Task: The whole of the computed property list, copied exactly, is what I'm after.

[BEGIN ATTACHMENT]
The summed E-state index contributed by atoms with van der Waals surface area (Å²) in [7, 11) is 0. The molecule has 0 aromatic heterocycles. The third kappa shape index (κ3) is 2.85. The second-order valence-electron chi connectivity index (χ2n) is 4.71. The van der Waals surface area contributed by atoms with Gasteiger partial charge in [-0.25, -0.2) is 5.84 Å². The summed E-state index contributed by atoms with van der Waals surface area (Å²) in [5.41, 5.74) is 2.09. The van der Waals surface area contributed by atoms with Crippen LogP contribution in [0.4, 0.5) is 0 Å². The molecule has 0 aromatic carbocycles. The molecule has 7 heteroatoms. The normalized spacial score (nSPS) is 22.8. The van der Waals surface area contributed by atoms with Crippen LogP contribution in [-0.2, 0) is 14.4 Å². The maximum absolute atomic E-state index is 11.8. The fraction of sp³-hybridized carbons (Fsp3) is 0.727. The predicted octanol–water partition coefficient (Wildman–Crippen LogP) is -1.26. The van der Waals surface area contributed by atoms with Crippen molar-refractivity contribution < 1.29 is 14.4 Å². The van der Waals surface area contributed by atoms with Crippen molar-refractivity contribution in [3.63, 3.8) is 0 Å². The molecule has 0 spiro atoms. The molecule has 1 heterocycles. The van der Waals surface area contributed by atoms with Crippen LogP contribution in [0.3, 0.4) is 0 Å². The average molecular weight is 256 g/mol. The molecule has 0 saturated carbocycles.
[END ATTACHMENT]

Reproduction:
The summed E-state index contributed by atoms with van der Waals surface area (Å²) in [7, 11) is 0. The molecule has 0 aromatic heterocycles. The third kappa shape index (κ3) is 2.85. The second-order valence-electron chi connectivity index (χ2n) is 4.71. The van der Waals surface area contributed by atoms with Gasteiger partial charge in [-0.25, -0.2) is 5.84 Å². The summed E-state index contributed by atoms with van der Waals surface area (Å²) in [5.41, 5.74) is 2.09. The van der Waals surface area contributed by atoms with Crippen LogP contribution in [0.4, 0.5) is 0 Å². The molecule has 0 aromatic carbocycles. The molecule has 7 heteroatoms. The normalized spacial score (nSPS) is 22.8. The van der Waals surface area contributed by atoms with Crippen LogP contribution in [-0.2, 0) is 14.4 Å². The maximum absolute atomic E-state index is 11.8. The fraction of sp³-hybridized carbons (Fsp3) is 0.727. The predicted octanol–water partition coefficient (Wildman–Crippen LogP) is -1.26. The van der Waals surface area contributed by atoms with Crippen molar-refractivity contribution < 1.29 is 14.4 Å². The van der Waals surface area contributed by atoms with Crippen molar-refractivity contribution in [3.63, 3.8) is 0 Å². The molecule has 0 spiro atoms. The molecule has 1 heterocycles. The van der Waals surface area contributed by atoms with Crippen LogP contribution in [0.3, 0.4) is 0 Å². The average molecular weight is 256 g/mol. The molecule has 0 saturated carbocycles.